Security cameras are being installed in special needs vehicles and the Government is looking at a law change following the shocking case of a child rapist working as a school caretaker.

Documents obtained under the Official Information Act show the Ministry of Education has been strengthening child safety protocols ever since the parents of a disabled schoolgirl first raised the alarm on Robert Burrett's sexual offending in March 2015 - exposing two years of rape and abuse of at least a dozen girls in Christchurch.

Cameras for special-ed transport after assault

Since then, the ministry has tightened its complaints management process, and is now investigating whether non-teaching school staff should be subject to the same mandatory reporting as teachers.


Under current law there is no requirement forcing schools to report serious matters of conduct or competence of non-teaching staff, the document states. This means offenders could potentially "move around schools or early childhood centres unchecked".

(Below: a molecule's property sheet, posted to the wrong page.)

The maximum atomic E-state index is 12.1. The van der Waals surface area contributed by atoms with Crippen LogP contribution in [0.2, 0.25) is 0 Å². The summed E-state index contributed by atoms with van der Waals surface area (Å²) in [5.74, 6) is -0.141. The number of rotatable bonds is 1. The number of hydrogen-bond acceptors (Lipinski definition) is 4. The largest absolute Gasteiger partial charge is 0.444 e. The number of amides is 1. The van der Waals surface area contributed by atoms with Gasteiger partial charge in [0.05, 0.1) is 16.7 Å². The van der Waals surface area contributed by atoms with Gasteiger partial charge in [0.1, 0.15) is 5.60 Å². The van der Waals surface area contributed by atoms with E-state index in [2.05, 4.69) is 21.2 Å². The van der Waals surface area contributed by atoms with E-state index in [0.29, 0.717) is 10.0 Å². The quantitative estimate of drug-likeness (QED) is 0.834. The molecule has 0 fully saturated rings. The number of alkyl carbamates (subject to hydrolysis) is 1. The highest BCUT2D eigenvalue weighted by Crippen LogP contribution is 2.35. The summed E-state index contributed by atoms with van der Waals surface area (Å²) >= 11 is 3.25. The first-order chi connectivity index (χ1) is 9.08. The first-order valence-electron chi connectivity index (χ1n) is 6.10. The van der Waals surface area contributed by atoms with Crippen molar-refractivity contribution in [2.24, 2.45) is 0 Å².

In March this year, Burrett was convicted of 21 charges of sexual abuse, including the rape, sodomy and forced oral sex of a dozen girls aged 5 to 12.

A Weekend Herald investigation found Burrett had been bouncing around schools for the past four decades, working as a principal, deputy principal, teacher, relief teacher, tutor, special needs bus driver and caretaker.

His behaviour had raised many red flags, and he was forced out of two North Island schools, but he was never reported to his professional body, nor was his past noted on his official record.

After Burrett's 19-year jail sentence was delivered last month, Education Minister Hekia Parata confirmed the case had prompted her to ask the ministry and the Education Council to investigate extending their powers to cover all people who work with children in schools, including caretakers and bus drivers.

Mrs Parata expects to hear back from the ministry and council in June.